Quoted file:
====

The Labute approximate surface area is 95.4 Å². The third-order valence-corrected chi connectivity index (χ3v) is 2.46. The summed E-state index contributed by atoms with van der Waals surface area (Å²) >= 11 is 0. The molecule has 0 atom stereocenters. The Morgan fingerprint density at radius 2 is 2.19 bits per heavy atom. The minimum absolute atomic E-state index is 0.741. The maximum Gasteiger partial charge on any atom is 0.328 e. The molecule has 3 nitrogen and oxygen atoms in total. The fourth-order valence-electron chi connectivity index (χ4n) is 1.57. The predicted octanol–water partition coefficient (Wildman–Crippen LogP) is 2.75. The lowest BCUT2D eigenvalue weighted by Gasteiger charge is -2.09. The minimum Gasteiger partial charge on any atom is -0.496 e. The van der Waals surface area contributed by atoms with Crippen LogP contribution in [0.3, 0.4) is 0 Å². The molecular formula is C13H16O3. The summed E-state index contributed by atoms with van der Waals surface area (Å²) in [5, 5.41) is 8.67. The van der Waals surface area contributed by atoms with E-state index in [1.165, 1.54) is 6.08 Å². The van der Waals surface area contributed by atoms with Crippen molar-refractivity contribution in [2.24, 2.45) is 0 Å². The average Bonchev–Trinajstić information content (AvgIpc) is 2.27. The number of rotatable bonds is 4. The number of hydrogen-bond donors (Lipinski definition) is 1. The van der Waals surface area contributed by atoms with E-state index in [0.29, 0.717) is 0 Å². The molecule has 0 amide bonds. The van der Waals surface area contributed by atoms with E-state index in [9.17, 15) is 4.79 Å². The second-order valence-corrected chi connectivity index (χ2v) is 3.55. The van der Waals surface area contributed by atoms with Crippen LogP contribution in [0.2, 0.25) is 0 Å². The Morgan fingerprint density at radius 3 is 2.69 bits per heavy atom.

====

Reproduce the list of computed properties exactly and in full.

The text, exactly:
The Labute approximate surface area is 95.4 Å². The third-order valence-corrected chi connectivity index (χ3v) is 2.46. The summed E-state index contributed by atoms with van der Waals surface area (Å²) >= 11 is 0. The molecule has 0 atom stereocenters. The Morgan fingerprint density at radius 2 is 2.19 bits per heavy atom. The minimum absolute atomic E-state index is 0.741. The maximum Gasteiger partial charge on any atom is 0.328 e. The molecule has 3 nitrogen and oxygen atoms in total. The fourth-order valence-electron chi connectivity index (χ4n) is 1.57. The predicted octanol–water partition coefficient (Wildman–Crippen LogP) is 2.75. The lowest BCUT2D eigenvalue weighted by Gasteiger charge is -2.09. The minimum Gasteiger partial charge on any atom is -0.496 e. The van der Waals surface area contributed by atoms with Crippen LogP contribution in [0.3, 0.4) is 0 Å². The molecular formula is C13H16O3. The summed E-state index contributed by atoms with van der Waals surface area (Å²) in [5, 5.41) is 8.67. The van der Waals surface area contributed by atoms with E-state index in [1.165, 1.54) is 6.08 Å². The van der Waals surface area contributed by atoms with Crippen molar-refractivity contribution in [2.24, 2.45) is 0 Å². The average Bonchev–Trinajstić information content (AvgIpc) is 2.27. The number of rotatable bonds is 4. The number of hydrogen-bond donors (Lipinski definition) is 1. The van der Waals surface area contributed by atoms with E-state index in [0.29, 0.717) is 0 Å². The molecule has 0 amide bonds. The van der Waals surface area contributed by atoms with E-state index in [9.17, 15) is 4.79 Å². The second-order valence-corrected chi connectivity index (χ2v) is 3.55. The van der Waals surface area contributed by atoms with Crippen LogP contribution in [0.2, 0.25) is 0 Å². The Morgan fingerprint density at radius 3 is 2.69 bits per heavy atom.